Remember, you heard it here first.

Thursday, 8 September 2011

Schedule your life

Yesterday, I wrote about the follies of organizing your life with absolutes - like I will write for six hours a day. What do you mean - you didn't read it? Go away and read it now.

Go on. I'll wait right here till you get back.

Done? OK, let's move on. We all agree that shit happens, and it happens all the time; usually it happens to us. So we need to take account of it in any planning or scheduling we do.That means allocating a large chunk of time where we do nothing. Most days, something unexpected will crop up and that time will get filled somehow. If nothing goes wrong, great; we have a couple of hours free time to do anything we like. Read, write, watch a sunset, drink a barrel of ale.

Here, in no particular order, are some other things to remember when creating a schedule.

  • Avoid averages. We may work 48 weeks/year, 37.5 hours/week, which equals 1800 hours, or an average of 5 hours/day. However, we don't work five hours/day on the days we go to work.What with actual work, and travelling to and from, most people have nine hours or more taken out of their life on workdays. Similarly, we don't work any hours at weekends or during holidays - at least not for our job. We may work for ourselves, but that's a different matter.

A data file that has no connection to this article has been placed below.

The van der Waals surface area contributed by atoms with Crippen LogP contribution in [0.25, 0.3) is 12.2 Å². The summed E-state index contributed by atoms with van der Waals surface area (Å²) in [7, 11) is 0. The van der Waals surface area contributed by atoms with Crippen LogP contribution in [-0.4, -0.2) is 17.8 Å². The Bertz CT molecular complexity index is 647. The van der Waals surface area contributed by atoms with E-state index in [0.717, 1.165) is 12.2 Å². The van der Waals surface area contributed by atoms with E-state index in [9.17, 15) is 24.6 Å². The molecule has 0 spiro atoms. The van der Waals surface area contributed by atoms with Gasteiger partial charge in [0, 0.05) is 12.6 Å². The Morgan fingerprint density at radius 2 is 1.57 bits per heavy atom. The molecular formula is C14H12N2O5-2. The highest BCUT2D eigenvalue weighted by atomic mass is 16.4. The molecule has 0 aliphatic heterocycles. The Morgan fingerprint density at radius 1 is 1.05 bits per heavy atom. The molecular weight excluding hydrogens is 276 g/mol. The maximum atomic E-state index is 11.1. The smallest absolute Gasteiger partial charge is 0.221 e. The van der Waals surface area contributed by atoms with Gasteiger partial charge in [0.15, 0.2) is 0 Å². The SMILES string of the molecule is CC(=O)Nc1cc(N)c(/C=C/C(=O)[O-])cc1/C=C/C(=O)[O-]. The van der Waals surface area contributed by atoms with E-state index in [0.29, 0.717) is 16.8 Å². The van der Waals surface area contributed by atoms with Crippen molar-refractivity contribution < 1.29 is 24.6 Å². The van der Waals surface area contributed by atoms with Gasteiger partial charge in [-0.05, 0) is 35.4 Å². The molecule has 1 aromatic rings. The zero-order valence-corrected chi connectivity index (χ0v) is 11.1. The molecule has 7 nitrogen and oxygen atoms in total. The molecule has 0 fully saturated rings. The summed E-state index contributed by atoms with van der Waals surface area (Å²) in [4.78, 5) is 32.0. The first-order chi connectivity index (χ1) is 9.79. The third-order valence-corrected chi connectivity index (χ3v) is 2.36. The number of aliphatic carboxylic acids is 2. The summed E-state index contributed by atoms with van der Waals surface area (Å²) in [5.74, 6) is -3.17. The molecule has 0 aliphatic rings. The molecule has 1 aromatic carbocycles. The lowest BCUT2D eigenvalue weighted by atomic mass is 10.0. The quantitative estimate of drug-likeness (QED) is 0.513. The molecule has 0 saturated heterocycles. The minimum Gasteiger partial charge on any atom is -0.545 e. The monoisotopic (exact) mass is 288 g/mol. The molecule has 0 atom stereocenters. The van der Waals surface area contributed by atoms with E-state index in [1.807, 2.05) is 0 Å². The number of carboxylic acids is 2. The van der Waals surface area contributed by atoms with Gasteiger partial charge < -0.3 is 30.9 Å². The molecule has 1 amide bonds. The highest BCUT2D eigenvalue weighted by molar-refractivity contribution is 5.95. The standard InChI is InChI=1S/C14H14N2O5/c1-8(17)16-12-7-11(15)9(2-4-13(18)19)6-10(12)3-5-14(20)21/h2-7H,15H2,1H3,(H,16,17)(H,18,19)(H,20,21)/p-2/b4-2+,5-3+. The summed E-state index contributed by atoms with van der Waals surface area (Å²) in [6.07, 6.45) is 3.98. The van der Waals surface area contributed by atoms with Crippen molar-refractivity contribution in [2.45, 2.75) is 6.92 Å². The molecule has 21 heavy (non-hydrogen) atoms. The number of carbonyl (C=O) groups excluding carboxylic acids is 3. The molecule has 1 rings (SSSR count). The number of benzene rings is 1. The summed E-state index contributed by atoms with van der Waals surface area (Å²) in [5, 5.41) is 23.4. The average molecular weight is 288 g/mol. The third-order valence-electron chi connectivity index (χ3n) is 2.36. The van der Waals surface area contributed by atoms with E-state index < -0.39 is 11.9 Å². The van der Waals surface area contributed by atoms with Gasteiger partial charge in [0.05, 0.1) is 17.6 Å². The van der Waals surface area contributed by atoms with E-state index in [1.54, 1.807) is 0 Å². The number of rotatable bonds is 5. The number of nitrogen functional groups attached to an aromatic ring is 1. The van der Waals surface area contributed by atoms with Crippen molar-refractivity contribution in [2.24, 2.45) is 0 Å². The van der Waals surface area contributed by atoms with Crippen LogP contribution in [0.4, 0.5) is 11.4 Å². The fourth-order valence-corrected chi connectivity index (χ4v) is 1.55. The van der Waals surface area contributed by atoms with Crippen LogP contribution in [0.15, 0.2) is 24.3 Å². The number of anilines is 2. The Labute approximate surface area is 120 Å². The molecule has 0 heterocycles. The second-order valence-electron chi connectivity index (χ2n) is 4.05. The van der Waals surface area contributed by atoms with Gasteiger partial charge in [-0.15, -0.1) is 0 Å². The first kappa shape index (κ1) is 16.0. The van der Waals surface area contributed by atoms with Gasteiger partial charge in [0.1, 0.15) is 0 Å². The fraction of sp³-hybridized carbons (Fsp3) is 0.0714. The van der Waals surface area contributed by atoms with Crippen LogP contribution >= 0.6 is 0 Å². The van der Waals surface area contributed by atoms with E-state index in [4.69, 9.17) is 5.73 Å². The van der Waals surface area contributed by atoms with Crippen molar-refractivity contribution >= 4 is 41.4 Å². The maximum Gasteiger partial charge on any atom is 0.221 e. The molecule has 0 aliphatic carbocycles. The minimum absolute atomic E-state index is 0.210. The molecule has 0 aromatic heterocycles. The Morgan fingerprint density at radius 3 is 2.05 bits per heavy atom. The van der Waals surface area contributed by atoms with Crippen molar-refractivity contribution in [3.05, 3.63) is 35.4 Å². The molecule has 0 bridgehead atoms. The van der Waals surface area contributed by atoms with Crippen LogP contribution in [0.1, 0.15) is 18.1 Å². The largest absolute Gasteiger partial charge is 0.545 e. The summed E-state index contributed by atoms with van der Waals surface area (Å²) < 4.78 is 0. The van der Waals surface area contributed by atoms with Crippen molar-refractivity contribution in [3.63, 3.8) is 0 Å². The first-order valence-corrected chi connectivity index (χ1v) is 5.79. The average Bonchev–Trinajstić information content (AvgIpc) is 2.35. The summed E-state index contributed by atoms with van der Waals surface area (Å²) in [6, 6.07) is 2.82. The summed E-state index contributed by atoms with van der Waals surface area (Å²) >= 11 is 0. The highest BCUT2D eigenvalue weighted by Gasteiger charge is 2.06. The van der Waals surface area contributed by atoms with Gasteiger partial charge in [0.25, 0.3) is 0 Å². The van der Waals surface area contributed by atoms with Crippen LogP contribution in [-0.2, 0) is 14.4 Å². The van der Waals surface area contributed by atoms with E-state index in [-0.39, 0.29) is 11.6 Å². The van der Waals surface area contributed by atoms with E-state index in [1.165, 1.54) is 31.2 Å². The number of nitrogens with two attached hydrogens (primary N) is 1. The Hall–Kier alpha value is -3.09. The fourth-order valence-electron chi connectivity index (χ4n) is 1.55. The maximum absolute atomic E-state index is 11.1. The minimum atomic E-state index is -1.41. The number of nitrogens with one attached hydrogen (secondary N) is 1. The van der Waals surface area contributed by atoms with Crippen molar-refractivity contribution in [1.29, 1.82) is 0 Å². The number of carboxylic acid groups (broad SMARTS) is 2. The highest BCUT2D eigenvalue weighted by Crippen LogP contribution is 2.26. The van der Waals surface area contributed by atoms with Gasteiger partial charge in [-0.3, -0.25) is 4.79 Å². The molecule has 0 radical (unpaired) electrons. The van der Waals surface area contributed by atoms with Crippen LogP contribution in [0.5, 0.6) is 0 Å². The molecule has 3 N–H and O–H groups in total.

• The converse of 'avoid averages' is 'be specific'. So do it. Be specific. Your schedule should reflect reality. If you leave for work at 7:55AM Monday-Thursday, that's what should be in the schedule.
  • Keep it real. If you've always had your evening meal at 19:00 hours, keep it like that. Why change anything you don't need to? You'll only upset yourself and those around you.
  • Avoid ideals. By that, I don't mean become a person of dubious morals. I mean you may approach an ideal state of being occasionally, but normally you're like the rest of us: flawed, weak and undependable. It may be your ideal to run half marathons before breakfast, avoid alcohol and eat a high-fibre five-a-day diet while paying your bills on time and never cheating the Government. It may be your ideal, but if you try and live it, you'll end up mugging some poor sod for his bacon sandwich.You know yourself. You know you'll never do what you'd like to do. You can, however, do something towards it.
  • Think small. Never mind exercising for two hours a day. Start with fifteen minutes a few times a week.
  • Symmetry is great. Don't distort your random life trying to achieve it.
 I'll share my schedule with you now, and explain why I chose various options. It's a good schedule. It's good because it can be done and I can stick to it.


But if all you're doing is creating new stuff for two hours every evening, when does the editing and proofing and so on get done?